“Trust women,” is the sentence from the reproductive justice community that says it clearly. I hope to be a minor, but not insignificant part of this work. I am serving as the parish minister to a growing, thriving Unitarian Universalist congregation in Durango, Colorado. In August, I’ll have been here for two years, and, even though it’s a small city, it’s taken all of these two years to begin to feel like I’m getting comfortable in the community and to really know who is engaged in what activities around town.
My connection with the CORCRC has given me an automatic connection to the folks who are part of the fundraising community, supporting Planned Parenthood locally in the Four Corners area. Regular “house parties” are held here where people can gather with other folks supporting reproductive choice, and where they are able to meet the local board members and connect with Planned Parenthood of the Rocky Mountain’s CEO, Vicki Cowart.
After the shooting occurred at the Colorado Springs clinic, even the Durango supporters were shaken up, worried about their own vulnerability to violence. I reached out to our local board and offered to serve as a volunteer chaplain to the clinic staff. In the early spring, during the ugly anti-choice protesting time, I visited the clinic to bring flowers to show support to those who are Planned Parenthood employees.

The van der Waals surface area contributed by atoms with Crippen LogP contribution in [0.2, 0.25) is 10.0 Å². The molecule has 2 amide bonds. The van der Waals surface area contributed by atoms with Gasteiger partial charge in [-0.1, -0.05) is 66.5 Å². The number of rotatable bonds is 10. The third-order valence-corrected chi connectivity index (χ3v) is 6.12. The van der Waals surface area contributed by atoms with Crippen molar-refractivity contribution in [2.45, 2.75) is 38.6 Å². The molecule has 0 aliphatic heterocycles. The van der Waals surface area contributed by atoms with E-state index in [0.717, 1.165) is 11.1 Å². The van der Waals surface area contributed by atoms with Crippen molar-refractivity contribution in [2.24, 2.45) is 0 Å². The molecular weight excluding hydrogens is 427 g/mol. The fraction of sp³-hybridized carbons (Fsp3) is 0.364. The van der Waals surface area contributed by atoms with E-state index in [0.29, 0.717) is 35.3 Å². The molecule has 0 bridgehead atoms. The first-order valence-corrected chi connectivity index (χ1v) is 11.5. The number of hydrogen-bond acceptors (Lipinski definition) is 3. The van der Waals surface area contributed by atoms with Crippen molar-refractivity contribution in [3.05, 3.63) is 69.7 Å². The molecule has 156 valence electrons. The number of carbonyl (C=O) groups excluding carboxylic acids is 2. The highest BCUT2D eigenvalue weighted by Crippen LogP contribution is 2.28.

I recently served on a panel after a special showing of the new documentary, Trapped (http://www.imdb.com/title/tt5259692/). The new film is an advocacy piece featuring clinics in states where laws are closing in on abortion rights, forcing offices to close, with the result that women’s health care needs to go unmet, and they have no access to abortion. I was the faith perspective, letting the attendees know that there are people of faith who believe in reproductive justice.
I was able to make a plan to meet with the Planned Parenthood manager. We will have a coffee date, and set a time when I can visit the clinic to introduce myself to all the staff. What I’d eventually like to do is to have a letter from me posted there, with my picture, so that staff can call upon me if they feel in need.
It feels good to be known as the minister for reproductive justice in town, where my name is identified as a faith leader who is not only supportive, but active in helping leaders know there is a friendly place to turn as we trudge along to greater advocacy and healthcare for all women.
Blessings in the work,